The Perfect Horse : the Daring U.S. Mission to Rescue the Priceless Stallions Kidnapped by the Nazis by Elizabeth Letts. Ballantine, 2016. 9780345544803
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I have always loved horses. As a child I played more with my Breyer model horses than with dolls. I read everything written by Marguerite Henry and Walter Farley. Among all the breeds and equestrian disciplines I read about, I’ve always had a soft spot for the Lipizzaner and the haute ecole they perform at the Spanish Riding School in Vienna. I read White Stallion of Lippiza by Henry and the autobiography of Alois Podhajsky, the director of the Spanish Riding School, and I saw the Disney movie Miracle of the White Stallions, which dramatized the U.S. Army’s role in rescuing the Lippizaner from the Nazis and the Soviets. I thought I knew what had happened to these horses during World War II … but I was wrong.
For one thing, the Lipizzaner was not the only breed of horse targeted by the Nazi scheme to breed the perfect war horse. The magnificently bred Polish Arabians were also coveted by Gustav Rau, the chief equerry of Germany and master of the horse, who dreamed of creating a legion of war horses to help the Third Reich crush resistance across Europe. One of these Polish Arabians was the young stallion Witez, whose name was familiar to me. I am not an expert on Arabian bloodlines by any means, but I knew this name. I was intrigued.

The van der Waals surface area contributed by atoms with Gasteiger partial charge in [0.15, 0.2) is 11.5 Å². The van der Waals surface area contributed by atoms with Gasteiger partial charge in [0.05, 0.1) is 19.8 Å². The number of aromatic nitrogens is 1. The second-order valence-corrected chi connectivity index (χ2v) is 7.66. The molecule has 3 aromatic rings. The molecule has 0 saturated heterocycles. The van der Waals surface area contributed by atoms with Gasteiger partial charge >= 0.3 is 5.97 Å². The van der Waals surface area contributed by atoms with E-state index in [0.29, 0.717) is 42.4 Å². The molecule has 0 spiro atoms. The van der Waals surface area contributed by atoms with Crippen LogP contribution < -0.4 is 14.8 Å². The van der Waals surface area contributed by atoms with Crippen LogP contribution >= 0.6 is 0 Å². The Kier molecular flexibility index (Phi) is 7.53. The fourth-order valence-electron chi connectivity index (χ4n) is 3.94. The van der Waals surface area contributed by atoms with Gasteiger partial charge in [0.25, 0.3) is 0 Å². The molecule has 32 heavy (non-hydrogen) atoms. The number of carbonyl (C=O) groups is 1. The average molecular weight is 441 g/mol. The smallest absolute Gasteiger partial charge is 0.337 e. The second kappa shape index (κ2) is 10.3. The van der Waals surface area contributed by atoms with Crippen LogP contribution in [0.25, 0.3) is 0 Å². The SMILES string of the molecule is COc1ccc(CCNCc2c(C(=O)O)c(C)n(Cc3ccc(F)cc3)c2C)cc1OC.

Witez, and many other purebred horses, including Lipizzaner mares and foals, were taken from their homes and placed at a German stud farm in Hostau, Czechoslovakia. Meanwhile, Alois Podhajsky was trying to protect the precious Lipizzaner stallions at the Riding School in Vienna. As the war neared its end, Vienna was being bombed and the stallions were in mortal danger. Hostau was in the path of the Red Army, known to summarily slaughter and eat any horses it came across. The German officers at the Hostau farm knew the only hope of saving these precious horses lay with the American troops that were closing in from the west.
In the Disney movie, it was General George S. Patton who saved the Lipizzaner stallions, but in reality, he merely gave his blessing to Colonel Hank Reed of the U.S. Cavalry to launch a rescue mission. The plan nearly fell through several times, but in the end, most of the horses were saved, including Podhajsky’s stallions.
And Witez? He ended up coming to the United States as the spoils of war and spent some time at the Army Remount station in Pomona, California, which had originally been the famous Kellogg Arabian Farm … and is now the campus of Cal Poly Pomona. Arabian horses are still bred by the university, and it was on a visit to the monthly horse shows put on for the public that I had originally seen the name Witez.